Kensington was the workshop of the “Workshop of the World,” and South Kensington – also known as Old Kensington – was the home of many of those workshops. Deindustrialization hit the neighborhood hard, but it also left in place factory buildings that are now being converted into distinctive living spaces for artists, teachers and ordinary people. Along with this adaptive reuse, new construction projects that carry the growth of Northern Liberties northward across Girard Avenue have brought both gated-community-style living and new eco-conscious individual townhomes to this community.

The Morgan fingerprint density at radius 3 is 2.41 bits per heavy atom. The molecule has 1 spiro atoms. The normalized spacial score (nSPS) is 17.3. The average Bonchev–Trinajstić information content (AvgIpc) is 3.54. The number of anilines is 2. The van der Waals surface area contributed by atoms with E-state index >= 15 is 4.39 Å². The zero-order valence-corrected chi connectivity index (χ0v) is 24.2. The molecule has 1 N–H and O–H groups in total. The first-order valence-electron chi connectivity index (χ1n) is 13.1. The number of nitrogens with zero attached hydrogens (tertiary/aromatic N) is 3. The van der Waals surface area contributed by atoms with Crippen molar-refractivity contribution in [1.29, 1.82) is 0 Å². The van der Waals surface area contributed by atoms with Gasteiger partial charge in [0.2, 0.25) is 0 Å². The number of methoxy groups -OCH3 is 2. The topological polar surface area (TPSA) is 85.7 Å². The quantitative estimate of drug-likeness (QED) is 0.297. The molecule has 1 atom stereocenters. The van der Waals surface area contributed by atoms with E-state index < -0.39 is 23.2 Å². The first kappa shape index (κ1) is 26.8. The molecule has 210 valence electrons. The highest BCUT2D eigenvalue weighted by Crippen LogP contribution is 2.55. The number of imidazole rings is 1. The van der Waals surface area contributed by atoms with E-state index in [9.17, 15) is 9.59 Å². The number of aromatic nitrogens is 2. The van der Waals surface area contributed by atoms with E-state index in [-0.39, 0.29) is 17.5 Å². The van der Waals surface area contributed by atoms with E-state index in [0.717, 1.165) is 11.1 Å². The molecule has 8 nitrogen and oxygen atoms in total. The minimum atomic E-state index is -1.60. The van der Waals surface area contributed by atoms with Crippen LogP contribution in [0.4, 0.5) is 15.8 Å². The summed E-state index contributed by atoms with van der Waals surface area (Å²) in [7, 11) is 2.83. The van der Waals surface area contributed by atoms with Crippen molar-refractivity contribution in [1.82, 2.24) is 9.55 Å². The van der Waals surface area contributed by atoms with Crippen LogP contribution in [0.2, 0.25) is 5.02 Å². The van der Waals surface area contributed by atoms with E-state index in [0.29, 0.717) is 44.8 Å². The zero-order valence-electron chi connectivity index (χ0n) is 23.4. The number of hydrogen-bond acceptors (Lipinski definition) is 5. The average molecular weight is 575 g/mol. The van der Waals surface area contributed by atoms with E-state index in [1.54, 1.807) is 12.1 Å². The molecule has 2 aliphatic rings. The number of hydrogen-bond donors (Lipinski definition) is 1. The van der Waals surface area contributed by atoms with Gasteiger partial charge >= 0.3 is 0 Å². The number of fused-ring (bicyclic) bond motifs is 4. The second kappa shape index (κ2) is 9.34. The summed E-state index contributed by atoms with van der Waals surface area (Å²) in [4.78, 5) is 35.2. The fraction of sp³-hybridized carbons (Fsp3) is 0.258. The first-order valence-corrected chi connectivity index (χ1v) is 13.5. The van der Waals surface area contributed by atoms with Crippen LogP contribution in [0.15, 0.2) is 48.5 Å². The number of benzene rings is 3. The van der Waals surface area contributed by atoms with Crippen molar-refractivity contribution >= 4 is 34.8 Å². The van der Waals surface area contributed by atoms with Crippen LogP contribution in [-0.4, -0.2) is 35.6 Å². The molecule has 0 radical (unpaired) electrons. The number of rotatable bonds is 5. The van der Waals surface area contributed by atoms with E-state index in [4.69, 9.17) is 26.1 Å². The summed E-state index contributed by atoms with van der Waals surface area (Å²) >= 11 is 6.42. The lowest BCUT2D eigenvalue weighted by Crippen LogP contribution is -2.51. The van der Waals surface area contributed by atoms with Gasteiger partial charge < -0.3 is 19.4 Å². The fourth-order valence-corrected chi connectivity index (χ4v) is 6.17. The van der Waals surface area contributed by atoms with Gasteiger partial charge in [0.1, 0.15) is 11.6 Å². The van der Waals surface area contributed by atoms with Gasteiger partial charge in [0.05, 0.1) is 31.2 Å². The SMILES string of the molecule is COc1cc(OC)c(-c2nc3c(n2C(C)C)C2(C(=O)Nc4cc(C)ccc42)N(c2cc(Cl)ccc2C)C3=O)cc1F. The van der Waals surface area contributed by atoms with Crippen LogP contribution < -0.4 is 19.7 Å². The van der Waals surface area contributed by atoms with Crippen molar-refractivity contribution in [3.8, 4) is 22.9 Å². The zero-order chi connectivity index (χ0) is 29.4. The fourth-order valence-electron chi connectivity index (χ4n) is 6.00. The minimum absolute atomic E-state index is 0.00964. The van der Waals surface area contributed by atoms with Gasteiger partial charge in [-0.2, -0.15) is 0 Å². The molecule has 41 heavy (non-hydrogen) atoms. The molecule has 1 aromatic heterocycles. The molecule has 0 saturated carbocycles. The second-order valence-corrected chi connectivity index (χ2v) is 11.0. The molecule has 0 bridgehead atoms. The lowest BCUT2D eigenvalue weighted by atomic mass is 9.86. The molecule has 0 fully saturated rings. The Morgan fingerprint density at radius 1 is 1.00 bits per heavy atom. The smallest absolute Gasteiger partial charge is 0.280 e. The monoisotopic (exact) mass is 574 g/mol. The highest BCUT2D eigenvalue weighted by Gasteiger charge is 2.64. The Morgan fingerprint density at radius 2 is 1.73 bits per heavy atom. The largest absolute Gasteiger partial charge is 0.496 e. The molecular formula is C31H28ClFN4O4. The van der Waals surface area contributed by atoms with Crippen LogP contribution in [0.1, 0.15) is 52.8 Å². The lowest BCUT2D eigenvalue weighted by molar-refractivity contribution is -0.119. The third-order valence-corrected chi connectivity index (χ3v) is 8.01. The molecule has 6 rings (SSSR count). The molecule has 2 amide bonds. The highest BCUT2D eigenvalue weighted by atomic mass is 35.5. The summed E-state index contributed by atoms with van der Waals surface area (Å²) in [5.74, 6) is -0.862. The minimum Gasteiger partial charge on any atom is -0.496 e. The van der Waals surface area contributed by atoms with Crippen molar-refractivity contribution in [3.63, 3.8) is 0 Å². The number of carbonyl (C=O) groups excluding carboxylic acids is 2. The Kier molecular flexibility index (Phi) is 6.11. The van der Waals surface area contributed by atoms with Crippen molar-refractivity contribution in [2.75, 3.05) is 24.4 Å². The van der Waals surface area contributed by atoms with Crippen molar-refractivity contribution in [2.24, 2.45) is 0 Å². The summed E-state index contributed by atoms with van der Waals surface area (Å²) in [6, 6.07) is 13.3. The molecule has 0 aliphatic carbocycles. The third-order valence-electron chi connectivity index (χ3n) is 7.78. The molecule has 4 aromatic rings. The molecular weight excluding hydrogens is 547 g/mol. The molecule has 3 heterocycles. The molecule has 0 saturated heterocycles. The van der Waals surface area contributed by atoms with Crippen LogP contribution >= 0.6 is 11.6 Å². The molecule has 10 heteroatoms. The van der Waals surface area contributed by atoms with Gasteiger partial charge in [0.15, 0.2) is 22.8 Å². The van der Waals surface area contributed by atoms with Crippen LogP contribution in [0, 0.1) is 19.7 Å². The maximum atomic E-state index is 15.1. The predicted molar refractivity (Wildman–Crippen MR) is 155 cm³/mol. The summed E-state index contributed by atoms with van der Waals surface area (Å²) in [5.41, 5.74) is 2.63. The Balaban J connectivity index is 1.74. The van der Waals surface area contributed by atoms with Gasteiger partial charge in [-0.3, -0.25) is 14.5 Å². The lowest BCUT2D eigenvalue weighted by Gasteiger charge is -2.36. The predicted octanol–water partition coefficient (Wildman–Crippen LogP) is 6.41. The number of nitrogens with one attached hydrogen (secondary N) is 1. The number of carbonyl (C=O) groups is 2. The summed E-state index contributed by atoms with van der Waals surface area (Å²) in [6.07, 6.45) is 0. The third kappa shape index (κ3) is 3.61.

Like South Kensington to its southwest, East Kensington has its share of old factory buildings; while some have been lost to fire and vandals, others have also been converted much like their counterparts across Front Street. In contrast to South Kensington, however, East Kensington also has a sizable stock of single-family rowhomes that have been spruced up and renovated to accommodate younger buyers making their way north from Fishtown. Many of these buyers learned about East Kensington’s appeal from some unique local instutions, including Greensgrow Farm and the annual Trenton Avenue Arts Festival and Kensington Kinetic Sculpture Derby, the most colorful of the city’s oversized block parties.